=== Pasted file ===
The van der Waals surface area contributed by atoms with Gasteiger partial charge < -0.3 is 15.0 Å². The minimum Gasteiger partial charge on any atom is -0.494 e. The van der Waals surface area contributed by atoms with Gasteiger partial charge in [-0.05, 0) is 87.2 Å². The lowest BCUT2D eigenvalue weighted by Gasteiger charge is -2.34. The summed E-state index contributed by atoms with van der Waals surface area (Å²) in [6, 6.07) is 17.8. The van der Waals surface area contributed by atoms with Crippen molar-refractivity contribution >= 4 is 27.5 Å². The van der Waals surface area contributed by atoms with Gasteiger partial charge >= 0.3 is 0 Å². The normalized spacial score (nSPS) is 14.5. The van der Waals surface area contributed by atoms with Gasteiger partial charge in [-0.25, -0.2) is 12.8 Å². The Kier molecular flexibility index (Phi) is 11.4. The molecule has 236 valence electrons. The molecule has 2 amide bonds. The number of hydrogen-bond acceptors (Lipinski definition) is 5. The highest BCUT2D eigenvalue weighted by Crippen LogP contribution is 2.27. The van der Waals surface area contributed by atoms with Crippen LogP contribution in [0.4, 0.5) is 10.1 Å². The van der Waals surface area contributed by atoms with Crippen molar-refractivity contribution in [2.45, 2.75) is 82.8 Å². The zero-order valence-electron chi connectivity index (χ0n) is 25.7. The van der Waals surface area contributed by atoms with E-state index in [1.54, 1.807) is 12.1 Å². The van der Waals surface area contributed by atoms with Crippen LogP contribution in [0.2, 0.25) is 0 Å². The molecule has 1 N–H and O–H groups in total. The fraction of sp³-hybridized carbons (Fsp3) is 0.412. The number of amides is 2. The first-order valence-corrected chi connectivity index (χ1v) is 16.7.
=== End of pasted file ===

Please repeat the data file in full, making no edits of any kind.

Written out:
The van der Waals surface area contributed by atoms with Gasteiger partial charge < -0.3 is 15.0 Å². The minimum Gasteiger partial charge on any atom is -0.494 e. The van der Waals surface area contributed by atoms with Gasteiger partial charge in [-0.05, 0) is 87.2 Å². The lowest BCUT2D eigenvalue weighted by Gasteiger charge is -2.34. The summed E-state index contributed by atoms with van der Waals surface area (Å²) in [6, 6.07) is 17.8. The van der Waals surface area contributed by atoms with Crippen molar-refractivity contribution >= 4 is 27.5 Å². The van der Waals surface area contributed by atoms with Gasteiger partial charge >= 0.3 is 0 Å². The normalized spacial score (nSPS) is 14.5. The van der Waals surface area contributed by atoms with Gasteiger partial charge in [-0.25, -0.2) is 12.8 Å². The Kier molecular flexibility index (Phi) is 11.4. The molecule has 236 valence electrons. The molecule has 2 amide bonds. The number of hydrogen-bond acceptors (Lipinski definition) is 5. The highest BCUT2D eigenvalue weighted by Crippen LogP contribution is 2.27. The van der Waals surface area contributed by atoms with Crippen LogP contribution in [0.4, 0.5) is 10.1 Å². The van der Waals surface area contributed by atoms with Crippen molar-refractivity contribution in [2.45, 2.75) is 82.8 Å². The zero-order valence-electron chi connectivity index (χ0n) is 25.7. The van der Waals surface area contributed by atoms with E-state index in [1.54, 1.807) is 12.1 Å². The van der Waals surface area contributed by atoms with Crippen LogP contribution in [0.2, 0.25) is 0 Å². The molecule has 1 N–H and O–H groups in total. The fraction of sp³-hybridized carbons (Fsp3) is 0.412. The number of amides is 2. The first-order valence-corrected chi connectivity index (χ1v) is 16.7.